Thursday, April 9, 2020
Nina Janopaul, president and chief executive officer of Arlington Partnership for Affordable Housing (APAH) says, “It feels like I was on another planet. We had just held our APAH board meeting with 25 board members and 10 senior staff the night before the pandemic was declared. Business as usual.” APAH is a non-profit that builds, preserves and operates affordable housing.
Then everything changed quickly. APAH immediately went to remote work. Everyone had laptops. She says they already had a conference call line, and added a video line.
“There were innovations every day.” Janopaul says they stopped all of their special programs for children like Girls on the Run, Spanish, Ready to Read. They closed the community rooms and playgrounds.
“We did all kinds of scrambling and moving. We realized we had to step it up.” She says, “The whole protocol about safety changes every day and CDC is not as helpful as they could be.” APAH continually looks for best practices.
APAH has partnered with Arlington Food Assistance Center (AFAC) to deliver food on-site to three of their properties with 350 of their most vulnerable seniors and those with disabilities.
“They are socially isolated and need help getting groceries and medications.” She said Long and Foster solved a logistical problem of easy access for the volunteers to their locked buildings by volunteering to loan APAH lock boxes, allowing the volunteers to more easily deliver food. Currently APAH owns 17 multi-family properties in Arlington. APAH owns rental properties that house 1,800 households, mainly in Arlington, in a mix of renovated garden apartments and new construction, mixed-income, mid-rise and high-rise apartment buildings.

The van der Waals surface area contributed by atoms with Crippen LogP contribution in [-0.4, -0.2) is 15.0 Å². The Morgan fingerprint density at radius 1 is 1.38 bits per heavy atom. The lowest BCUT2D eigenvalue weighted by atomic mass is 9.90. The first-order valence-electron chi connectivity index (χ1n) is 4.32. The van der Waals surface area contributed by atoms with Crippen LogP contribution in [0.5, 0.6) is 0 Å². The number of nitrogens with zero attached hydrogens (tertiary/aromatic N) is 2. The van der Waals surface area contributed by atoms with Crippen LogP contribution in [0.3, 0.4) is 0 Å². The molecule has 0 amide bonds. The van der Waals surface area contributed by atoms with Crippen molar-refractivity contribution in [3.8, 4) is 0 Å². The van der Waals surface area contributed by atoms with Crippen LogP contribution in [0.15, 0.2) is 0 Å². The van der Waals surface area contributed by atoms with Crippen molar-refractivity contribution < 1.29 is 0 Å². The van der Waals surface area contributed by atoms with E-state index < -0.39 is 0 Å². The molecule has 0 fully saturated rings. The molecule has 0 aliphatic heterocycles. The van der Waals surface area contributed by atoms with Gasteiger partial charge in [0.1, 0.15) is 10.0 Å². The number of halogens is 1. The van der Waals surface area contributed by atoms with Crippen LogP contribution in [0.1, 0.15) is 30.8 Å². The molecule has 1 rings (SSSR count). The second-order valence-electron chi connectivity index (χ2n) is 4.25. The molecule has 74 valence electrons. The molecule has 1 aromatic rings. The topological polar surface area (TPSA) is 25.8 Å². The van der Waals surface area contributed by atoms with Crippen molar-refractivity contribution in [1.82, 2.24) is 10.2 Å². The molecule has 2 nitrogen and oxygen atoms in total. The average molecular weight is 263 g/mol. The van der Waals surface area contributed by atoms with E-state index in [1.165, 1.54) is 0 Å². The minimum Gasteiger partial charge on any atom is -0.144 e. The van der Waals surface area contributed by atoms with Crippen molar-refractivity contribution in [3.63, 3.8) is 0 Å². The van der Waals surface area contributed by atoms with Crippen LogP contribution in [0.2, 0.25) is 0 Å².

Janopaul says APAH has had to customize their food distribution because it was too interactive. Now instead of customizing the groceries, everyone gets a bag with the same supplies. She says it isn’t ideal because of different dietary needs but it is safer. Some of the frail elderly were added to the rolls of Meals on Wheels.
Janopaul says their maintenance staff wear masks when they go into residential units. Although APAH had a supply of masks regularly worn by their maintenance staff for hazardous and dirty work, “we were blessed by a number of volunteers who also needed protection. Penny De Filippi from my church got together her quilting group. They have been making really colorful masks for our staff and volunteers.”
Last week APAH received the results of a client survey to identify hardship. It located an additional 240 residents with mostly financial issues.
“A lot of residents are in crisis. They can’t pay their rent or utilities.” She says this drove home for her “how vulnerable our residents are. They have less savings and the huge income disparity in Arlington is going to hit them quite hard with the job loss.”
She said there are a lot of conversations with their loan office, “especially today. Rent was due yesterday. We’re trying to identify resources to get rent supplements, to apply for the new program, to keep up with the changing circumstances.”
Currently, APAH has identified essential employees, who come in for a period of time with minimal contact. This includes the accountant who comes in once a week to print checks, the cleaning crew, an officer to sign contracts, and administrative staff a couple of hours a day to process mail.
So far there has been only COVID positive resident. But as a precaution, Janopaul says they try to prepare the protocols for a high-rise building, tracking the contacts from the prior five days, notifying them, observing the HIPAA privacy rules. One of APAH’s employees had symptoms but a test came back negative. Janopaul adds another employee just got sick last week and was told there was no testing available for non-medical personnel.
“Those of us in the affordable housing network know how important affordable housing is to keep people out of homelessness. I hope that Congress will put in funding for affordable housing to give people a safe home.”